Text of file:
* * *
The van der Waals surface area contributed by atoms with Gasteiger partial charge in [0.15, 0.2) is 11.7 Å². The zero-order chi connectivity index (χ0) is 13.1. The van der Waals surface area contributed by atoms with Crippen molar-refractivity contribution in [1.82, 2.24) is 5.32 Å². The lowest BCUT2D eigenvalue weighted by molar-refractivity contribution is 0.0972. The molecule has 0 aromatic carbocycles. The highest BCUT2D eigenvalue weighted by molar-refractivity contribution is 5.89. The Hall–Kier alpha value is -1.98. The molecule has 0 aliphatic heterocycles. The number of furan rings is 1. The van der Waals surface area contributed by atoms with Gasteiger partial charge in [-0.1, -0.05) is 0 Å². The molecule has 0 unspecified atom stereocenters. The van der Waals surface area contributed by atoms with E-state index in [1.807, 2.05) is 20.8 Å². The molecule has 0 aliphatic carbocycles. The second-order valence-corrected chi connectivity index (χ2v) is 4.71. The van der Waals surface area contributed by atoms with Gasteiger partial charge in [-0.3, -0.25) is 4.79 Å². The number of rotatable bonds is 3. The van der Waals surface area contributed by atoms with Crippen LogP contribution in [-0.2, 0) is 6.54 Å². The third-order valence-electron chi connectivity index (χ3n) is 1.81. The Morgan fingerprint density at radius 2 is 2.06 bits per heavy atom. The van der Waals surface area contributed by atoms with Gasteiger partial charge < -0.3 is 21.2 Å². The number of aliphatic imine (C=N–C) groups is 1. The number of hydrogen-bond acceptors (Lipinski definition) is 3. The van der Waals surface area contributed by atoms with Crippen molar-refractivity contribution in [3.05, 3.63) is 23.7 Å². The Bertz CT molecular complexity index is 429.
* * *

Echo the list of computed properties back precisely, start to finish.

The van der Waals surface area contributed by atoms with Gasteiger partial charge in [0.15, 0.2) is 11.7 Å². The zero-order chi connectivity index (χ0) is 13.1. The van der Waals surface area contributed by atoms with Crippen molar-refractivity contribution in [1.82, 2.24) is 5.32 Å². The lowest BCUT2D eigenvalue weighted by molar-refractivity contribution is 0.0972. The molecule has 0 aromatic carbocycles. The highest BCUT2D eigenvalue weighted by molar-refractivity contribution is 5.89. The Hall–Kier alpha value is -1.98. The molecule has 0 aliphatic heterocycles. The number of furan rings is 1. The van der Waals surface area contributed by atoms with Gasteiger partial charge in [-0.1, -0.05) is 0 Å². The molecule has 0 unspecified atom stereocenters. The van der Waals surface area contributed by atoms with E-state index in [1.807, 2.05) is 20.8 Å². The molecule has 0 aliphatic carbocycles. The second-order valence-corrected chi connectivity index (χ2v) is 4.71. The van der Waals surface area contributed by atoms with Gasteiger partial charge in [-0.3, -0.25) is 4.79 Å². The number of rotatable bonds is 3. The van der Waals surface area contributed by atoms with Crippen LogP contribution in [-0.2, 0) is 6.54 Å². The third-order valence-electron chi connectivity index (χ3n) is 1.81. The Morgan fingerprint density at radius 2 is 2.06 bits per heavy atom. The van der Waals surface area contributed by atoms with Gasteiger partial charge < -0.3 is 21.2 Å². The number of aliphatic imine (C=N–C) groups is 1. The number of hydrogen-bond acceptors (Lipinski definition) is 3. The van der Waals surface area contributed by atoms with Crippen molar-refractivity contribution in [3.05, 3.63) is 23.7 Å². The Bertz CT molecular complexity index is 429.